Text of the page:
Abstract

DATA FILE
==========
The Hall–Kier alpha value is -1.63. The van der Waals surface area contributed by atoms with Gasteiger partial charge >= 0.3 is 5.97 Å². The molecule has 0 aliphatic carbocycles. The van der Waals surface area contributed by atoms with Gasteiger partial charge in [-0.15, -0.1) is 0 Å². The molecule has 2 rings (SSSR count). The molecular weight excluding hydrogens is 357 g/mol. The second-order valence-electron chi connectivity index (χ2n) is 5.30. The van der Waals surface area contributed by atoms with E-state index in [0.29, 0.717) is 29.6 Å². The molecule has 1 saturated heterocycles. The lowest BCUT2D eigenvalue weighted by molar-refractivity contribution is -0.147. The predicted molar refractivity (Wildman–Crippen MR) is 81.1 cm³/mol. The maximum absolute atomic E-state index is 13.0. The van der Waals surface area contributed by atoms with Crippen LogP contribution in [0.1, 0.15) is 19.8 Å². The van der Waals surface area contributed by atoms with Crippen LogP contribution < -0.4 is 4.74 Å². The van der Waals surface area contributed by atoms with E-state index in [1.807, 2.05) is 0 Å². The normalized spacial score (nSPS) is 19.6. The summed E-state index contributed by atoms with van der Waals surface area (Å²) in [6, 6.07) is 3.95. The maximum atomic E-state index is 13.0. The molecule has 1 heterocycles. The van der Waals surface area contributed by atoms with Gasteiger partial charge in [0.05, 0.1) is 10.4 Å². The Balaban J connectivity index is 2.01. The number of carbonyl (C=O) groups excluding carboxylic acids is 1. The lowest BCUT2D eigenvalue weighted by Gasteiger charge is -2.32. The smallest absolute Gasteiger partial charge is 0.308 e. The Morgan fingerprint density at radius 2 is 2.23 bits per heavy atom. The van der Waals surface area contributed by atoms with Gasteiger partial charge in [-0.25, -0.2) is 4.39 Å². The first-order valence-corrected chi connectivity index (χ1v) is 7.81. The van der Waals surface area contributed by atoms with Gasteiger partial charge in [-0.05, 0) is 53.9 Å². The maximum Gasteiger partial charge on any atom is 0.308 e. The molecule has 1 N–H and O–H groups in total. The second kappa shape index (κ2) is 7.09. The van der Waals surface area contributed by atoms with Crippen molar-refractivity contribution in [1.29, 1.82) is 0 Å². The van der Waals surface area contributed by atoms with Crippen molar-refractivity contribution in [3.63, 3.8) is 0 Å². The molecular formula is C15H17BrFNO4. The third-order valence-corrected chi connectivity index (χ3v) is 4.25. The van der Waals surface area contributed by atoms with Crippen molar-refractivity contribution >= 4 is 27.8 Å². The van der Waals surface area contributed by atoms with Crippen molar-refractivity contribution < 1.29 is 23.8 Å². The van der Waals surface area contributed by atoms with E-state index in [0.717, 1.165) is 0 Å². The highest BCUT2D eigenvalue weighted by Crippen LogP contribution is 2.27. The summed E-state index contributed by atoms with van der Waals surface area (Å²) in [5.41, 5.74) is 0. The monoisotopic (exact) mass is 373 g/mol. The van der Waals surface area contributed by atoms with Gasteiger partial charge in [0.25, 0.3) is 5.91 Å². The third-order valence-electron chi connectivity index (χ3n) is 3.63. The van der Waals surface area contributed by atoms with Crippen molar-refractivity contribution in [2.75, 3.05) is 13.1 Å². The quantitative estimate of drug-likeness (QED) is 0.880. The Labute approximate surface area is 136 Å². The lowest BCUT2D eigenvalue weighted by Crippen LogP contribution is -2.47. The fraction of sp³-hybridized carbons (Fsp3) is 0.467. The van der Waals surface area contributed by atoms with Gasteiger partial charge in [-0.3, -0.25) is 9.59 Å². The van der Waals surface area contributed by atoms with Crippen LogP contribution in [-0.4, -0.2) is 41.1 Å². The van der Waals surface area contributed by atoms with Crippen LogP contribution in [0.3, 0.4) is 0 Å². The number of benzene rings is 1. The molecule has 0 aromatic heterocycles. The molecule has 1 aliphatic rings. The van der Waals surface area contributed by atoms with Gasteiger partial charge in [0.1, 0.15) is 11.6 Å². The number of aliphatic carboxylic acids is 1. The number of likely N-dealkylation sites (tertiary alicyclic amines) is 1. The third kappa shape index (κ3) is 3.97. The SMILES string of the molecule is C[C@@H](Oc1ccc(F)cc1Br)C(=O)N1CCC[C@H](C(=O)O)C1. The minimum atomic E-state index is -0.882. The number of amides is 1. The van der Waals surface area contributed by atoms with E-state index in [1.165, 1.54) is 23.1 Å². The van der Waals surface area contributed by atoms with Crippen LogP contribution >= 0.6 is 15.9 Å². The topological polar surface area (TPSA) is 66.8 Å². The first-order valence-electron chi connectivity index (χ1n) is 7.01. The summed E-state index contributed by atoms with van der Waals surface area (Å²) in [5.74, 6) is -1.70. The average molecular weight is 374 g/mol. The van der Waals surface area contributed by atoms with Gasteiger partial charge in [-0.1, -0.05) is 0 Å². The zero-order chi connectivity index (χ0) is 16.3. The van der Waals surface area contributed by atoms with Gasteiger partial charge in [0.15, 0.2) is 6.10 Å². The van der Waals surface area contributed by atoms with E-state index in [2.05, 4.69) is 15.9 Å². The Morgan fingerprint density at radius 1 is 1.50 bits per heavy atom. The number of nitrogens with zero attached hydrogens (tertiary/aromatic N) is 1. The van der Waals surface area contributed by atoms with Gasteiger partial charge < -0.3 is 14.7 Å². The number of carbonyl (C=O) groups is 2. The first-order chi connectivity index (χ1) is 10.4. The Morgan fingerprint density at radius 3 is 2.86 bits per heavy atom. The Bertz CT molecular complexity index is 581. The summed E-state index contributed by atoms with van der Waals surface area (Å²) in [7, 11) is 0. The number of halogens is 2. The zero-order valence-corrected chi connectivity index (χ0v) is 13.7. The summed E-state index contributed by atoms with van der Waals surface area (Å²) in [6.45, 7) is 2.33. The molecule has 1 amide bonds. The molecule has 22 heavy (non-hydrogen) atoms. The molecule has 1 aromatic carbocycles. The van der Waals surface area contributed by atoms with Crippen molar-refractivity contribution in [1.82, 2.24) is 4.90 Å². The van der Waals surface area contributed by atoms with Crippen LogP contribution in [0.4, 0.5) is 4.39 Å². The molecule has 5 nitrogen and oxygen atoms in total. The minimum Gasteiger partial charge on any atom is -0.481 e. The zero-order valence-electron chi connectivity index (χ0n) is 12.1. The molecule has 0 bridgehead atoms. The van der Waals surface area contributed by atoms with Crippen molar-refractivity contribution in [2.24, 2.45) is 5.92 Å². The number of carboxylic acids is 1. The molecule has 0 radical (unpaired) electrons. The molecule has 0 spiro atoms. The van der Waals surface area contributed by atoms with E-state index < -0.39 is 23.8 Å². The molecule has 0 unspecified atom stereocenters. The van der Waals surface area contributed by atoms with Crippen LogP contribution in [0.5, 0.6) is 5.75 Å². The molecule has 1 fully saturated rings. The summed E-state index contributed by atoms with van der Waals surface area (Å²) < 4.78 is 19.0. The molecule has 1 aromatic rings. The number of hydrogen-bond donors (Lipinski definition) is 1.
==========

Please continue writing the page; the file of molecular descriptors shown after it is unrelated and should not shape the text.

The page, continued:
The timing of metamorphism of the crystalline massifs in western and central Turkey (Menderes, Kırșehir, Nigde, Akdag) is important information for understanding the assembly of Anatolia and the thermal–tectonic evolution of the Turkish segment of the Alpine–Himalayan belt. The high-grade basement rocks of the massifs are polymetamorphic, and the complexity of interpreting ages obtained from zircon and other minerals has led to a longstanding debate about the significance and regional extent of Neoproterozoic v. younger (Mesozoic, Cenozoic) metamorphism. New U–Pb SHRIMP (sensitive high-resolution ion microprobe) analyses of monazite from a garnet–sillimanite gneiss in the Kırșehir Massif, central Anatolia, document Late Cretaceous (84.1 ± 0.8 Ma) high-temperature metamorphism. This Late Cretaceous age for central Anatolian metamorphism is at least 50 Ma older than Alpine metamorphism in the Menderes Massif in western Turkey. Models that propose a continuous Anatolide–Tauride tectonic zone, with central Anatolia as a promontory, cannot explain such a large time difference within a small region. Unless the Menderes ages have been reset by Aegean thermal–tectonic events, Anatolia probably formed from a collage of continental fragments rather than by simple collision of an irregular Tethyan platform with Eurasia.

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